As was true in Australia, many of the white slaves sent to the Americas were convicts. They came involuntarily, just like blacks. King James decreed in 1652: “it may be lawful for two or more justices of the peace within any county, citty or towne, corporate belonging to the commonwealth to from tyme to tyme by warrant cause to be apprehended, seized on and detained all and every person or persons that shall be found begging and vagrant…in any towne, parish or place to be conveyed into the Port of London, or unto any other port from where such person or persons may be shipped into a forraign collonie or plantation.”
Some were indentured for life. Jeremiah Howell, for example, won his freedom by fighting in the American Revolution.
Since black slaves were far more expensive, white slaves endured harsher conditions. According to Eugene Genovese, “In the South and in the Caribbean, the treatment meted out to white indentured servants rivaled and often exceeded in brutality that meted out to black slaves.”
Whites held in bondage were referred to as both slaves and servants. A Virginia law of 1705 calls for the “care of all Christian [white] slaves.”
I don’t know where McDurmon scored his doctorate, but one would think that he would be more aware of history from the sources and not try to filter it through a prism of modern biases, as is clearly implied when he says that he has spent the last year studying “racism.” He concludes, “I don’t know that I agree” with reparations, but if I put myself in the mindset of a descendant of black slaves, “it’s a no-brainer.” Once the sophist lets undefined “racism” escape from the bottle, all liberties evaporate, including freedom of association. McDurmon confirms Alexander Pope’s dictum that “a little learning is a dangerous thing.”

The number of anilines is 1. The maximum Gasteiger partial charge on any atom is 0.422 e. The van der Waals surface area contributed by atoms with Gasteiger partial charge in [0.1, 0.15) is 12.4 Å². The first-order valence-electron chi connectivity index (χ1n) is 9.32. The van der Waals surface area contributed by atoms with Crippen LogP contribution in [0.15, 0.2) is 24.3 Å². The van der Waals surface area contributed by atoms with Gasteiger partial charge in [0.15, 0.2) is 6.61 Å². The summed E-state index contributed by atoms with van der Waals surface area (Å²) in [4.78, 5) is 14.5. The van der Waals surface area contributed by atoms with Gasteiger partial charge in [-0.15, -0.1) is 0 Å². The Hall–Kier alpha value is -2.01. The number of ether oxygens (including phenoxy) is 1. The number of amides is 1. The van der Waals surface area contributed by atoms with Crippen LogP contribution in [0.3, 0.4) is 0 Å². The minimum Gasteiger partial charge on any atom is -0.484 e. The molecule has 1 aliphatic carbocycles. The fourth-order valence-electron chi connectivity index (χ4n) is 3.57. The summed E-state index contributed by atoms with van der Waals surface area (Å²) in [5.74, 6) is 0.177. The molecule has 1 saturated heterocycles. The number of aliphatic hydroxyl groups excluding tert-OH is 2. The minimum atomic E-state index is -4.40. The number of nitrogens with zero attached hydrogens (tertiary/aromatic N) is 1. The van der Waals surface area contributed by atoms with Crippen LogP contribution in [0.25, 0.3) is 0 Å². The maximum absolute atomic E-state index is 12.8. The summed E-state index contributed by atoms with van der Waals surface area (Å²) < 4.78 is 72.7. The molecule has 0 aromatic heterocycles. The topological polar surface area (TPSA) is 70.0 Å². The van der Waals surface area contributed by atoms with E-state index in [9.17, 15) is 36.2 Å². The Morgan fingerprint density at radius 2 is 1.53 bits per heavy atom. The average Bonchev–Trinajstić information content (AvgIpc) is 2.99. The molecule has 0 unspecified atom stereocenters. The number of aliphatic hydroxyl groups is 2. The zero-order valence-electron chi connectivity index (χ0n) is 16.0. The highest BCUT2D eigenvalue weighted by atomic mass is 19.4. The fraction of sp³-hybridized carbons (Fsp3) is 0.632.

It would be impossible to survey American history and conclude that it was a good idea to import a half million black slaves. Even so, it’s inexcusable to call the enslavement of blacks “racist,” contrary to all evidence, when there is not even broad recognition of white slavery, much less a comparable term of indignation.
The most offensive aspect of the constant griping over the culpability of white people as a whole (even though only about 1.5% of them were slaveowners) and their “racism” is the lack of reciprocity. A Christian should protect and defend the rights and well-being of fellow Christians. When the stock of a nation isn’t even having children because they’re so heavily taxed and being overrun and being made to feel like their own heritage is suspect, those who approve of their decline and participate in it, and pretend that one group of people is interchangeable with any other, are failing in their Christian duty. This is epidemic compared to white “racism,” which is more often than not simply the desire to survive, the desire that our grandchildren will look and act and believe as our grandparents did. Where are the sermons calling Christians to task for soft genocide?
When McDurmon the Brave repeats the canard (at zero cost to his reputation, of course) that the South was punished by God for enslaving blacks, there can be nothing said about white slaves, Yankee slavers, the fact that so few whites owned slaves, that many blacks earned their freedom and became slaveowners themselves, or the rampant child slavery in Northern sweatshops that created the Industrial Revolution, because all of these facts disturb the anti-white narrative. And that’s not good for business.